sacramental and mysterious experience that takes place when people meet God. Heaven IS listening... This story is inspired by the real events that took place in the Bavarian village of Oberammergau. The Passion of Christ has been staged there every decade since 1634, when the village was miraculously spared from the bubonic plague. The next performance is scheduled in 2020.
Reviewer: Camille Murray
When I ordered The Miracle of Mysteria, I wondered how the author was going to turn the story of a play portraying the passion of Christ into an entire book. I must say I was pretty well pleased with the results. A story simply told, just like the Gospel is simply told.
The ending dragged out a bit, but it seemed fitting.
I find it refreshing, in this era of chick lit and reduced male attendance at church, to read a book focusing on the spiritual journey of two young men.
Reviewer: Sabrina WadeSabrina Wade
Chilling, thought provoking, and suspenseful novel wrapped up in mystery. The Black Plague was indeed a sorrowful season, yet something as breathtaking and joyful as the Mysteria was intricately planned and displayed. No matter if a town was spared because of it or by happenstance. In the end, the Mysteria continues to be directed and played. Knowing God's word does not return void, all who witness the Mysteria hear the gospel and see it for what it was and what it still represents even today.
Whether based on truth or fable, the written words of Christ had me wrestling with my own belief of miracles. As I once heard a song writer sang, “haters going to hate, hate, hate” but the question remains, what is truth?
Hesitate no more, take a gander and get your own copy!
Reviewer: Laura J. Davis
The Miracle of the Mysteria sounded vaguely familiar to me when I read the synopsis. Years ago I had heard about the Passion Play that was performed every year in the Swiss Alps, but I'd never heard the full story. It was a fascinating read.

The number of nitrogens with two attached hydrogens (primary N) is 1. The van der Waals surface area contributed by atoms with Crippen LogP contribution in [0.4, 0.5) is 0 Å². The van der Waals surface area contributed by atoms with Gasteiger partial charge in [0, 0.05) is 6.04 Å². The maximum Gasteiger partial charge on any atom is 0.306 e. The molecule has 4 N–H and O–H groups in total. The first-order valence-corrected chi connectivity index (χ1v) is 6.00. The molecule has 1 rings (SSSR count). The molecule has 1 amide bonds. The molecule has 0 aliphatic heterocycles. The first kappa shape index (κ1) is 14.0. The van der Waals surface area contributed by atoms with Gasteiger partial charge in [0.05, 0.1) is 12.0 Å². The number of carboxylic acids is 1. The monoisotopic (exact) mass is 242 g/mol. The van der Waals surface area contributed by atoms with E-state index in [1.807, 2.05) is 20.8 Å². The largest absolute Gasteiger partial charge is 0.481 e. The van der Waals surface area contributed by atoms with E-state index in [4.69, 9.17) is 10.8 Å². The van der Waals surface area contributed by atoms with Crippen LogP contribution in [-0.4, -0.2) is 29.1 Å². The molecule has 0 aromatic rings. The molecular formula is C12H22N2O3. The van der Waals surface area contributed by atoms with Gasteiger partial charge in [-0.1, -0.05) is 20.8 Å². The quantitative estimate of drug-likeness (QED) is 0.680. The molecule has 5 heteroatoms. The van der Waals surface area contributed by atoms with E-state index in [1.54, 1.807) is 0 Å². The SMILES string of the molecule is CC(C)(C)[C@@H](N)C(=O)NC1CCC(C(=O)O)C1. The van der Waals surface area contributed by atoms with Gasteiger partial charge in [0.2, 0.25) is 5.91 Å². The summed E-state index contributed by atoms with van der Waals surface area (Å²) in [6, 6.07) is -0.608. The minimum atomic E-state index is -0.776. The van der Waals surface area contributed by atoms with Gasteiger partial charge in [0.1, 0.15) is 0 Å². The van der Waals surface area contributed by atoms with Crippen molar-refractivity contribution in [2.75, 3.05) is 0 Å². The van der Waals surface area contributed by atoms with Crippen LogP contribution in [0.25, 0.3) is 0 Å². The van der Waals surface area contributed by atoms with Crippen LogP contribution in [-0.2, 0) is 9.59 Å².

Written from the perspective of someone there in 1348, we hear all about how the plague was coming and how the village priest decided to take the minds of his parishioners off the plague by having them perform the Passion Play. But as the village took on the roles of the main characters of the Passion Play, their minds and their attitudes (their very lives in some cases) became changed. And the miracle, of course, was that while the Black Plague was attacking people in areas that surrounded them, the little village of Rundschau was not affected at all.
What surprised me was the reaction of the Pope to this miracle and how the Catholic church persecuted the Priest, going so far as to replace him with someone else. He only did this out of obedience to God, and to create a diversion for the villagers who were most certainly all expecting to die of the plague.
While the book ended with no word why the play was allowed to be performed in subsequent years, it still made for an interesting read. If you enjoy true stories, you will like this one as it will boost your faith.